In the 2017 World Malaria Report, the World Health Organization sounded the alert warning the world that progress towards ending malaria has stalled in many regions and has even increased in many countries. This situation is potentially serious and could be devastating to all. The reasons for this change are many and too complicated to elucidate in a few lines of text, but they include: donor fatigue; significant reductions in the public health and disease prevention and control budgets of national campaigns and international aid programs; lack of career progressions for public health professionals, especially in countries carrying the burden of malaria; development of insecticide resistance in mosquito vectors; and an apparent aversion to exploring new materials and tools deployed using proven methods.
This last point is especially troubling when considering that the history of the hostilities between humans and mosquitoes provides us with countless examples where environmental management and larval source management (LSM) and larviciding eradicated malaria vectors from over one hundred countries before 1975 -not that long ago. Fred Soper, for instance, eradicated malaria vectors from an area in northern Brazil the size of Togo, West Africa in just under eighteen months almost exclusively with LSM. Though this may not sound like a significant accomplishment in current terms, he declared victory against malaria in 1939 as the Second World War was ravaging Europe and with none of today's materials or technology; not even have a calculator. Other examples of public health heroes who's names and contributions to public health have fallen off the pages of history books include Israel Kligler, William Gorgas, Carlos Finlay and Sir Walter Reed, just to name some.
The 2017 World Malaria Report generates two very fundamental questions: Are we doing the right thing? Are we doing things right? The latter is perhaps the more vital one. It reminds me of an article published in 2012 in Malaria World: Malaria: A full-time problem addressed on a part-time basis by amateur entomologists.
While the world continues to struggle with malaria and its possible resurgence, public health entomologists have been unable to convince UN public health agencies and organizations that LSM and larviciding are viable tools. Unfortunately, failure to deploy truly integrated vector control programs that attack all developmental stages of all mosquito vectors from different flanks and continuing to hold on to the position that considers LSM and larviciding effective only when sources are "few, fixed and findable" will only help pave the way for malaria's return. This position contradicts previous recommendations provided by WHO Offset Publications No. 66 & No. 1.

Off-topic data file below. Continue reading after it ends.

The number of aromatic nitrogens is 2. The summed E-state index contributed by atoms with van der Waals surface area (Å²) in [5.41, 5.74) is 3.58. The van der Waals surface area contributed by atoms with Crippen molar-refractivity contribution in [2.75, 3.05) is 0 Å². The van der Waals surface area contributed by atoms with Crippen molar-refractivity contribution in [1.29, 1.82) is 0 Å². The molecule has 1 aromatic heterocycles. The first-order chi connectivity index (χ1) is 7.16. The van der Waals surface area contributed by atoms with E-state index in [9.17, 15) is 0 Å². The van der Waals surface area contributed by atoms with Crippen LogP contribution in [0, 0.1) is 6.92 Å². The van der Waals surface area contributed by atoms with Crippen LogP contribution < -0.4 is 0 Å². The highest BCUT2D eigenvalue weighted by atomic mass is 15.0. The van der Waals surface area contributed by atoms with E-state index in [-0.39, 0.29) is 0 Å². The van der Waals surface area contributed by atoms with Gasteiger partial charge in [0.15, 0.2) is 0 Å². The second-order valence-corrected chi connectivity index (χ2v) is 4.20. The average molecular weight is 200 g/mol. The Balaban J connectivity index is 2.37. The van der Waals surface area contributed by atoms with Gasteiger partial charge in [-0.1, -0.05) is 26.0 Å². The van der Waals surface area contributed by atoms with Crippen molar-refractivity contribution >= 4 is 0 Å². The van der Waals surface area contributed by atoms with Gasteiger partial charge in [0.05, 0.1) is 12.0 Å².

The current malaria situation requires a rethinking of vector control interventions, especially as Dengue fever, Chikungunya, Zika and other arboviruses have made their presence known in Africa, continue to affect Asia and other parts of the world and is poised to return in South America and the Caribbean Basin. Continuing the current position with regards to mosquito control fails to protect those who do not have the means or resources to protect themselves and their families from the devastating effects of mosquito-borne diseases; and not just malaria. It is time to rethink vector-borne disease control. The world needs to fund integrated vector control operations and place active vector population suppression methods and procedures back in the public health agenda.
The 2017 World Malaria Report must be considered shots across the bows of national and international public health programs. The presence of Yellow fever in Brazil and Nigeria is a serious public health threat, especially in light of the lack of adequate amounts of vaccine. Unfortunately, there is a good chance that active mosquito surveillance and control efforts will be implemented only in response to an outbreak. Should Yellow fever spread beyond its current area, hundreds, perhaps thousands will perish.
Sir Ronald Ross, winner of the Nobel Price in medicine in 1903 for his momentous work linking malaria to a mosquito voiced his concern about malaria shortly after receiving the Award by stating that "Malaria will continue to afflict millions until the mosquito is taken seriously".